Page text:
JulianUK From United Kingdom, joined Apr 2006, 105 posts, RR: 0 Posted (9 years 2 weeks 6 days 13 hours ago) and read 6103 times:
How good is modern autoland in crosswinds? Will it do wing down into the wind itself or does it need some assistance from the person up front? Is there any constraint on crosswind landings with autoland in use? for example if it is a gusty crosswind with sudden changes in wind speed can it react well? just interested in different aircraft types and their characeteristics.
HighFlyer9790 From United States of America, joined Jul 2005, 1241 posts, RR: 0
Reply 5, posted (9 years 1 week 2 days ago) and read 5791 times:
Quoting LongHauler (Reply 2): The only restriction is on the amount of reverse thrust you use
doesnt auto throttle automatically deploy the reversers? how much, if anything, is done by the pilots in an autoland besides monitoring, assuming they do not disconnect the auto pilot at DH in a CAT I or II?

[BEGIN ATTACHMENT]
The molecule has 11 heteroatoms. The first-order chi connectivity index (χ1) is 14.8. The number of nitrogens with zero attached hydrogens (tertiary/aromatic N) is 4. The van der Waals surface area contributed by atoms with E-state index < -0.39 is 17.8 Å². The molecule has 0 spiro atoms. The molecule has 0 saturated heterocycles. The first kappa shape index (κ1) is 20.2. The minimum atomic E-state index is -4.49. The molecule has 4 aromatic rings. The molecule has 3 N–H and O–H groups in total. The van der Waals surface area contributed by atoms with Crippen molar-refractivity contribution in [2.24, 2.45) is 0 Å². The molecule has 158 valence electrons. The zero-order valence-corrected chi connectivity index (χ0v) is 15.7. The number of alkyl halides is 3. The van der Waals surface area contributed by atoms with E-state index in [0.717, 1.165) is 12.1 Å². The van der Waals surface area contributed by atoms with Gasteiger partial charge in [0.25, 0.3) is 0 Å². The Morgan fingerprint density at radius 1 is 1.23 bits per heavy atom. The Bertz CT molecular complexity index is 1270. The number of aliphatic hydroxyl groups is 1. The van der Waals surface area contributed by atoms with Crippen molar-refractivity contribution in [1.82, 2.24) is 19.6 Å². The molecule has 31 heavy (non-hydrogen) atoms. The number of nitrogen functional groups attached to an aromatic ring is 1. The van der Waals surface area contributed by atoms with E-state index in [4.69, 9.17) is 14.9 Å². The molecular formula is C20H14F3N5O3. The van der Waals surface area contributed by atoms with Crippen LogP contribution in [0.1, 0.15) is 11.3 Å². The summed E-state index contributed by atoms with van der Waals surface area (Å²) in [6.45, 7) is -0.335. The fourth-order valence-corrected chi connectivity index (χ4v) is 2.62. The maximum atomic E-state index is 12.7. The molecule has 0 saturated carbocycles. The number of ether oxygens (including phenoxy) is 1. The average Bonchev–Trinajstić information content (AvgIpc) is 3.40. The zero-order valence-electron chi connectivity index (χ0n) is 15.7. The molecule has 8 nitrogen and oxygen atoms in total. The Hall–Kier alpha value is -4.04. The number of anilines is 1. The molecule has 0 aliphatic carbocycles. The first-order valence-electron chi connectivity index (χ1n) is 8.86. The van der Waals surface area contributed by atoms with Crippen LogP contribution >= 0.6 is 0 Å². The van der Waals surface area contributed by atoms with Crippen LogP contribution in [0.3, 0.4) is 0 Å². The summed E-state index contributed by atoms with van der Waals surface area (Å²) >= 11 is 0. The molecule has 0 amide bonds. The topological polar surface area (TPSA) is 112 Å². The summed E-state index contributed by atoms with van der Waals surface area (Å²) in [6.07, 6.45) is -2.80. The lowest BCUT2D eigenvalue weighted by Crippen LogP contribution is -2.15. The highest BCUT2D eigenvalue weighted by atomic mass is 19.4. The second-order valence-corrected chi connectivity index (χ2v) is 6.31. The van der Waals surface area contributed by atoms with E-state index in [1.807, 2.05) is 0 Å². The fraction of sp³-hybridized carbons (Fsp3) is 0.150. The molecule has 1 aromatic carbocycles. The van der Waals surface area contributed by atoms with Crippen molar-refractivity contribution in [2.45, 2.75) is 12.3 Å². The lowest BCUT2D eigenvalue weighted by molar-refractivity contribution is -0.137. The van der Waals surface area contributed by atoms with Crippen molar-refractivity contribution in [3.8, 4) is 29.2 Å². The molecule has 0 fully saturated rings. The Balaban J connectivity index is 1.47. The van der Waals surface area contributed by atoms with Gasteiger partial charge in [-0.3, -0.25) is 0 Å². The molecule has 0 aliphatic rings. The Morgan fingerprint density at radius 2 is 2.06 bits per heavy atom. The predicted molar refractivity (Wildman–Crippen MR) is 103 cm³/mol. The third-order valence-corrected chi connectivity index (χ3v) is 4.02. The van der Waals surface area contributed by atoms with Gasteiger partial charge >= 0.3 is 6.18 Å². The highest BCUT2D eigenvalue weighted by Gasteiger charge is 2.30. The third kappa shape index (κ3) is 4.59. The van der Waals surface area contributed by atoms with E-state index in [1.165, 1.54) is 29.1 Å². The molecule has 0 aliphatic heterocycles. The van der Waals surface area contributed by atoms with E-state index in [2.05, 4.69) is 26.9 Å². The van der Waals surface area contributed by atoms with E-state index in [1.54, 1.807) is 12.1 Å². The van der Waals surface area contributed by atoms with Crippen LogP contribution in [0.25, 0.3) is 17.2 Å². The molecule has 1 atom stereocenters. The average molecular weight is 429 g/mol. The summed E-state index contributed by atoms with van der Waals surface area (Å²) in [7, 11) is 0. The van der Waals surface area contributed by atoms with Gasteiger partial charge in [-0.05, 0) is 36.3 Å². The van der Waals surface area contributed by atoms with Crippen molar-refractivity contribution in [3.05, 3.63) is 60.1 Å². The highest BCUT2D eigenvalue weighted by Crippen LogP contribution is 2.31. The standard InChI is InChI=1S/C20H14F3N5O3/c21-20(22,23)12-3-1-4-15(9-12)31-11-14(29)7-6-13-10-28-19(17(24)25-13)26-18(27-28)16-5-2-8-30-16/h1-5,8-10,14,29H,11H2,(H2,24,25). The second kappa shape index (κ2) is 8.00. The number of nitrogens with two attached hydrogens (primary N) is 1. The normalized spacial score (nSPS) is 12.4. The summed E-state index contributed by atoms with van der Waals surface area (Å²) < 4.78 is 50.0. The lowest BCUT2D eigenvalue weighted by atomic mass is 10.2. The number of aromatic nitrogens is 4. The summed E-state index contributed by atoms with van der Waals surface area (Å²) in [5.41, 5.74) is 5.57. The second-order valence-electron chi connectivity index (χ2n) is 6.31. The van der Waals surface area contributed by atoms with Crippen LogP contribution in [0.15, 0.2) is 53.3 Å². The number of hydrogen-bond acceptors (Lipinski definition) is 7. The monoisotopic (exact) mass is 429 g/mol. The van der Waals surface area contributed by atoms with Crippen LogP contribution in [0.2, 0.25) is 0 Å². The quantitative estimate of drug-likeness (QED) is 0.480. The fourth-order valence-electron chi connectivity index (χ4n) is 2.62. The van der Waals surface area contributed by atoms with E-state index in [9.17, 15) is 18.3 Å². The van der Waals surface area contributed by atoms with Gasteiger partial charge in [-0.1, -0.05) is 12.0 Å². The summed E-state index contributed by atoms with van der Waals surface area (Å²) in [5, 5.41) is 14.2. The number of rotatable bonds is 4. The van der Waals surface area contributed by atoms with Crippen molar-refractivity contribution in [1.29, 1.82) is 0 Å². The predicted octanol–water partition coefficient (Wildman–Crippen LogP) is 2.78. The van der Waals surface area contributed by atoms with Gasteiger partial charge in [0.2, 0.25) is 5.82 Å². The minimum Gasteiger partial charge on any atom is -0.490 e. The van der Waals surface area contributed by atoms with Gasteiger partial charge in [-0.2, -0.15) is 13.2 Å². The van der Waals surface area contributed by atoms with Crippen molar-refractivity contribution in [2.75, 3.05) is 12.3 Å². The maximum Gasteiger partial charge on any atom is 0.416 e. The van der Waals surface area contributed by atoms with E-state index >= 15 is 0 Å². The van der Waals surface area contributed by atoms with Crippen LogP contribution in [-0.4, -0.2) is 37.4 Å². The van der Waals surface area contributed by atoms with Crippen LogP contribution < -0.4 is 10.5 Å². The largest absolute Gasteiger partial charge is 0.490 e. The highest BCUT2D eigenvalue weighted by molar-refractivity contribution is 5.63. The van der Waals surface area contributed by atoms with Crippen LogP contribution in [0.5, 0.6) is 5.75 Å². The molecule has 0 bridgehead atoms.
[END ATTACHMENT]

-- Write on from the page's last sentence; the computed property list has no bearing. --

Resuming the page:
Wing From Turkey, joined Oct 2000, 1585 posts, RR: 23
Reply 8, posted (9 years 1 week 1 day 16 hours ago) and read 5730 times:
Quoting HighFlyer9790 (Reply 5): doesnt auto throttle automatically deploy the reversers? how much, if anything, is done by the pilots in an autoland besides monitoring, assuming they do not disconnect the auto pilot at DH in a CAT I or II?
Normally all landing calculations are done without the reverse thrust.And usage of reverse thrust varies between the airport requirements(noise issues),crosswing requirements and operational requirements of the airplane and the runway.
Reverse thrust is not operated by the autoland system nor its a part of it.Pilots choose the amount of the reverse thrust and depending on the conditions.
Just to clearify something here.You can make an autoland on a CAT I day,so you don't have to disengage the AP on the DH.But on the other hand you may compleate the landing on a CAT II approach with a manual landing after the DH(if you have the visual ques)
follow me on my facebook page" captain wing's journey log"